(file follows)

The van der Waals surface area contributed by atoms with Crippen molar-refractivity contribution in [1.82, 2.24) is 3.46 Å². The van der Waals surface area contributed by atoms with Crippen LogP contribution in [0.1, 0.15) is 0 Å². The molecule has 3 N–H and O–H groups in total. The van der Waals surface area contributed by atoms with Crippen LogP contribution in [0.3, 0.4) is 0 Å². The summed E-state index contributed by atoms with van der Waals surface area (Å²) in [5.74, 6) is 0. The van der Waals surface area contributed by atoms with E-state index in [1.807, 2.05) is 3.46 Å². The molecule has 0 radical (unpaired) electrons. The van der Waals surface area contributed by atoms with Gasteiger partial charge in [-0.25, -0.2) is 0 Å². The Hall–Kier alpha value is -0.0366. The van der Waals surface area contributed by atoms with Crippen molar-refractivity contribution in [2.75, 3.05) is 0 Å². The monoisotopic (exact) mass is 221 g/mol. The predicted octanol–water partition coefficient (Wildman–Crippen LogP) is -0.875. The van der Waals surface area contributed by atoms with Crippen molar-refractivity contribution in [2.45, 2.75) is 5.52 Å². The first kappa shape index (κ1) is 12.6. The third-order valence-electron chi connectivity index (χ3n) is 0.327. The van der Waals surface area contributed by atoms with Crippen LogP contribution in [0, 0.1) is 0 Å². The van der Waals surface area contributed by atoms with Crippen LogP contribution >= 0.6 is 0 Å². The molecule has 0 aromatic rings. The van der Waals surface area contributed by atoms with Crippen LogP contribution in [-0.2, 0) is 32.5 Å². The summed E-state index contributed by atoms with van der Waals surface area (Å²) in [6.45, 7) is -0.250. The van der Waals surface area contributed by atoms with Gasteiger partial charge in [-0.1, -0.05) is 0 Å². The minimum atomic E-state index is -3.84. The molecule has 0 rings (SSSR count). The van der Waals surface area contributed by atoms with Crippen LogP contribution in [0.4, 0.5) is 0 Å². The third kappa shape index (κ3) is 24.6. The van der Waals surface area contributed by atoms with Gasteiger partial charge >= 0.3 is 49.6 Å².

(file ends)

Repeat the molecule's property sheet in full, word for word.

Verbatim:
The van der Waals surface area contributed by atoms with Crippen molar-refractivity contribution in [1.82, 2.24) is 3.46 Å². The van der Waals surface area contributed by atoms with Crippen LogP contribution in [0.1, 0.15) is 0 Å². The molecule has 3 N–H and O–H groups in total. The van der Waals surface area contributed by atoms with Crippen LogP contribution in [0.3, 0.4) is 0 Å². The summed E-state index contributed by atoms with van der Waals surface area (Å²) in [5.74, 6) is 0. The van der Waals surface area contributed by atoms with E-state index in [1.807, 2.05) is 3.46 Å². The molecule has 0 radical (unpaired) electrons. The van der Waals surface area contributed by atoms with Gasteiger partial charge in [-0.25, -0.2) is 0 Å². The Hall–Kier alpha value is -0.0366. The van der Waals surface area contributed by atoms with Crippen molar-refractivity contribution in [2.75, 3.05) is 0 Å². The monoisotopic (exact) mass is 221 g/mol. The predicted octanol–water partition coefficient (Wildman–Crippen LogP) is -0.875. The van der Waals surface area contributed by atoms with Crippen molar-refractivity contribution in [2.45, 2.75) is 5.52 Å². The first kappa shape index (κ1) is 12.6. The third-order valence-electron chi connectivity index (χ3n) is 0.327. The van der Waals surface area contributed by atoms with Crippen LogP contribution in [0, 0.1) is 0 Å². The van der Waals surface area contributed by atoms with Crippen LogP contribution >= 0.6 is 0 Å². The molecule has 0 aromatic rings. The van der Waals surface area contributed by atoms with Crippen LogP contribution in [-0.2, 0) is 32.5 Å². The summed E-state index contributed by atoms with van der Waals surface area (Å²) in [6.45, 7) is -0.250. The van der Waals surface area contributed by atoms with Gasteiger partial charge in [-0.1, -0.05) is 0 Å². The minimum atomic E-state index is -3.84. The molecule has 0 rings (SSSR count). The van der Waals surface area contributed by atoms with Crippen LogP contribution in [0.4, 0.5) is 0 Å². The third kappa shape index (κ3) is 24.6. The van der Waals surface area contributed by atoms with Gasteiger partial charge >= 0.3 is 49.6 Å².